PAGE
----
Reminding myself to breathe, relax my shoulders and unclench my jaw helps.

And punching the bag, obviously, haha.

What advice would you give someone that is currently having a hard time with anxiety and/or depression?

Recognize that it’s giving you a hard time and take the step to find out how to make it better. Because you CAN make it better. And it’s about balance! You cannot start working out tomorrow and expect the change in a week, or a month. But if you’re consistent and you keep the path reasonable (Rome wasn’t built in a day and you cannot keep up with a crazy intense diet, schedule, or cleanse. It’s not realistic and it’s why so many of those ‘fads’ fail), you’ll see and feel the difference and so will everyone else.

It may not be a choice to feel anxious or depressed, but it IS a choice to do something about it. Nothing can hold you back if you don’t let it. You just have to put in the work.

 

Celebrating Resilience: Denise’s story

About Denise

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Radina and Denise met at Denise’s hair salon, when Radina needed a haircut. It took all of five minutes to connect on the topic of mental health and the struggle to get better, and the passion to spread the message that the stigma needs to come down. Denise has a powerful blog that inspires its readers as she shares her journey of self discovery and life with Lyme disease, and all the challenges and life lessons her journey brings. She is a strong mental health advocate for youth, a talented hairdresser, and has the biggest heart.

What does this portrait help you celebrate?

This portrait helps me celebrate my divine feminine strength and the gentle warrior whom I have found within myself throughout this ongoing battle. It reflects and celebrates not only my resiliency but also the healer that I have - that we all have - within ourselves, if only we do the work to find her.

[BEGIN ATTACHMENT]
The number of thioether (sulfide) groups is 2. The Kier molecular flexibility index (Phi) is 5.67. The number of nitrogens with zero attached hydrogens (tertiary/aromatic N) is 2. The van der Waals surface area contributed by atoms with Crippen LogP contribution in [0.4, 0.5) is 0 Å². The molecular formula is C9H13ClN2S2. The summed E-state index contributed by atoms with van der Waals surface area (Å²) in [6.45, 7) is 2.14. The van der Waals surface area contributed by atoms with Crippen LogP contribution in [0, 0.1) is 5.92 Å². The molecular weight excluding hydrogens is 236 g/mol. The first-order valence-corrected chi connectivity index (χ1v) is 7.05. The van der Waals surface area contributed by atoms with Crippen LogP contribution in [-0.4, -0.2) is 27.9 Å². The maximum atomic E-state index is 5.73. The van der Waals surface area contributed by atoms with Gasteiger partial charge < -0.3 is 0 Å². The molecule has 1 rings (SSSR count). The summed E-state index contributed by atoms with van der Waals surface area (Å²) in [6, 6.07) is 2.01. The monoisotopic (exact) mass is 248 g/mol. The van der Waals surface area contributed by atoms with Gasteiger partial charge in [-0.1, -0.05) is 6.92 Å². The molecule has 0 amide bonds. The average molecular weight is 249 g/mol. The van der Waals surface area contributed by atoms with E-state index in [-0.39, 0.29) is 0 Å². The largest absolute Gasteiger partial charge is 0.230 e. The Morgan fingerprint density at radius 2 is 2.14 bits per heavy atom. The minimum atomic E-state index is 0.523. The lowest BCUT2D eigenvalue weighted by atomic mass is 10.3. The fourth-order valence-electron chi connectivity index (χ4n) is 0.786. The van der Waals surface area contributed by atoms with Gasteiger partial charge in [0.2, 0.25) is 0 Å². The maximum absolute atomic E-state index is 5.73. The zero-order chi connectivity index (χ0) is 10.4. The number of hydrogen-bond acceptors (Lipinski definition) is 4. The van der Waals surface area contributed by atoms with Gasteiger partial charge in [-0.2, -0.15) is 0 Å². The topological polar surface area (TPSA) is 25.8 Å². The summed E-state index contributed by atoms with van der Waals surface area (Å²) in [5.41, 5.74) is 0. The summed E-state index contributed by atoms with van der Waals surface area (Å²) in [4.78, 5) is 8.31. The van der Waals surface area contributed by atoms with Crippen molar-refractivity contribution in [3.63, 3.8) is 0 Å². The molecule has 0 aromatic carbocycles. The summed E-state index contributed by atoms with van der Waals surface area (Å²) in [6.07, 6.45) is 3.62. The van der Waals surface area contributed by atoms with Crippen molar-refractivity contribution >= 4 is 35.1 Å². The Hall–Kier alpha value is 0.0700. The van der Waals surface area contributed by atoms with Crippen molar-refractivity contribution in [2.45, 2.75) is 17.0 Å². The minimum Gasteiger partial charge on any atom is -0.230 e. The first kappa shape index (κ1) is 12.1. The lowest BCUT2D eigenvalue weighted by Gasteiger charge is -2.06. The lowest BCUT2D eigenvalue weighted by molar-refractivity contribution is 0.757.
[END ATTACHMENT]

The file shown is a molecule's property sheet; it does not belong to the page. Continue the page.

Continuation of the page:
Tell us about the major struggles you have encountered in your life - how did they manifest, and how did they impact your life?

As a youth I struggled significantly with issues of low self-worth, depression, anxiety, panic disorder and ptsd. What I didn't understand at the time was that this was my body's way of telling me that I wasn't embracing my true self or processing emotions or trauma in a healthy way. Throughout those same years I was diagnosed with endometriosis and later vestibulodynia, both conditions include severe chronic pain. Later, in my early twenties my body was overtaken by more severe chronic pain and debilitating, disabling symptoms that later, after several misdiagnoses I learned were caused by Lyme disease - which may or may not have been the root cause of both my mental and physical health issues as a youth as well.

Was there an “a-ha” moment that guided you towards a path to take charge and create change for yourself?

Not so much one moment but a series of moments, or decisions really, to find out what small steps compounded together would create large change for me, and then making the decision to take charge of my life and my health and to do these small things every day in whatever way I can, in order to create a life that I love and that I feel is worth living.

What steps did you take to create change in your life?

Personal development reading, exercise, nutrition, proper sleep habits, removing the people who aren't good for me from my life, focusing my energy on healing rather than what is ailing me, meditation, hydration, and energy work have made significant differences in my quality of life and my healing. I also created my home space into a space that feels good to me, is calming, positive, and conducive to healing. I have also filled my home with reminders of positive affirmations to keep my mindset on gratitude and healing.

What are some of your coping tools to help you navigate through life’s challenges?

Meditation is a huge one for me but I have also found art, energy work, and positive affirmations to be significantly helpful. One of the most significant things that I have done for myself is turned my home into a zen-like healing space that feels good to be in.

What advice do you have for someone going through a similar journey?

Educate yourself on your challenges and how you can retrain your brain in a positive and healthy way. Surround yourself with whatever makes you feel good. If it doesn't bring you joy, get rid of it. If it isn't conductive to healing, change it. If someone doesn't make you feel good inside, they aren't your people. Find a safe space to learn to get comfortable with the uncomfortable because healing and growth do not happen in your comfort zone. If the life you're living isn't working for you, don't be afraid to change it. Tell yourself every single day how absolutely beautiful and worthy you are until you begin to believe it - no matter how long that may take.